This talk, like the book from which it is drawn, calls into question the imperative of economic growth, tracing the unintended consequences of escalating consumption. Using a series of linked cases of successful economic growth in Botswana as a model (water, roads, and cattle), it shows how insatiable growth, predicated on consumption, will inevitably overwhelm, a process I term self-devouring growth.
On 2nd November we will launch PROCOL Kenya as a partnership with multiple stakeholders from Kenyan national and county governments, international organisations, Kenyan Universities and local community groups. PROCOL Kenya will begin by mapping out a new paradigm for sustainable ecological management and future rural livelihoods, based on a re-valuing of nature and the concept of Natural Prosperity. Drawing on IGPs Prosperity Metrics work from elsewhere in the world, we will re-map metrics of well-being and quality of life on to measures of environmental quality, linking these explicitly to the Sustainable Development Goals (SDGs) and the four pillars of Kenya's Vision 2030. Our aim is to re-think the delivery of the SDGs and Vision 2030 in light of climatic and demographic change and in ways which are resilient, sustainable and both socially and environmentally just.
Date: November 3rd 2018
Time: 10:00 - 15:00 EAT
This workshop explores common misconceptions between scientific, institutional and public understandings of climate change and examines how more effective methods of communication and behaviour change may be developed. It focuses on sharing knowledge and approaches across the sciences, and on breaking down differences of understanding.
The workshop will focus on three panel discussoins with leading UCL, UK and East African figures. Panellists will present short "think pieces" designed to stimulate debate with the audience.
Attendance is open to all on a first-come-first-served basis.
Why this workshop?
Africa is generally recognised as the continent most vulnerable to the impacts of climate change. Understanding and responding to these vulnerabilites requires knowledge and cooperation across sectors, disciplines, institutions and diverse audiences. Effective climate research must engage with policymakers, businesses and different public groups.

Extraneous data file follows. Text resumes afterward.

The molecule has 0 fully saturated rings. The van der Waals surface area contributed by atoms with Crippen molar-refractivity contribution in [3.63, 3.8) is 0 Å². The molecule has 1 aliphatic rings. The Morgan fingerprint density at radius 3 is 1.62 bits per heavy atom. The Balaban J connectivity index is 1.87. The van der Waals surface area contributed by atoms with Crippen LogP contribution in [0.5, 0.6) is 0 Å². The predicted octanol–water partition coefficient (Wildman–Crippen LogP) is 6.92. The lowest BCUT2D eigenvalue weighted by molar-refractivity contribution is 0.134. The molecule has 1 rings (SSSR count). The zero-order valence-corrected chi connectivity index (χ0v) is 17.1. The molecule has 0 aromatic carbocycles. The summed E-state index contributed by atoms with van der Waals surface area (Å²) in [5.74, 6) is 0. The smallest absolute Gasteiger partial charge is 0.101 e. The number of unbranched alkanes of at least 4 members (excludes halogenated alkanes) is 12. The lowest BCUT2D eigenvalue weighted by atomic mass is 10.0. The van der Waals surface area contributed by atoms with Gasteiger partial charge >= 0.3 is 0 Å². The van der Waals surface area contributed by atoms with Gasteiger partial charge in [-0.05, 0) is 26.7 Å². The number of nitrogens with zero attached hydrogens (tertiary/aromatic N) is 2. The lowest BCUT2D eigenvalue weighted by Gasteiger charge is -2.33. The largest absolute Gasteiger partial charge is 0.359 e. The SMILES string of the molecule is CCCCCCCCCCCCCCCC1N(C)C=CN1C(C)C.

However, genuinely trans-disciplinary perspectives and research teams remain rare, especially in sub-Saharan Africa. Regional understandings of the nature and impact of climate change remain limited with local academics and policymakers often lacking the research data and tools to inform effective responses. Current drives towards change are often led by disconnected, project-level approaches with disconnected funding agendas. In addition, environmental science in sub-Saharan Africa has at times been associated with top-down and repressive policies and practices which marginalise African citizens.
Climate change knowledge, capacity and responses remain patchy.
Future responses to climate change must avoid longstanding associates between science and colonial/post-colonial power dynamics. There is a need for fresh approaches that involve the co-production of knowledge and action across the sciences, with stakeholders from government, civil society and business. Communicating the nature of research and developing common understandings of climate change are essential to this.
This event will be run by Professor Jacqueline McGlade, Dr Matthew Davies, Dr Freda M'Mborgori, and Professor Henrietta Moore. It is being organised by the Institute for Global Prosperity, UCL and the British Institute in Eastern Africa, with funds from the UCL Global Engagement Office.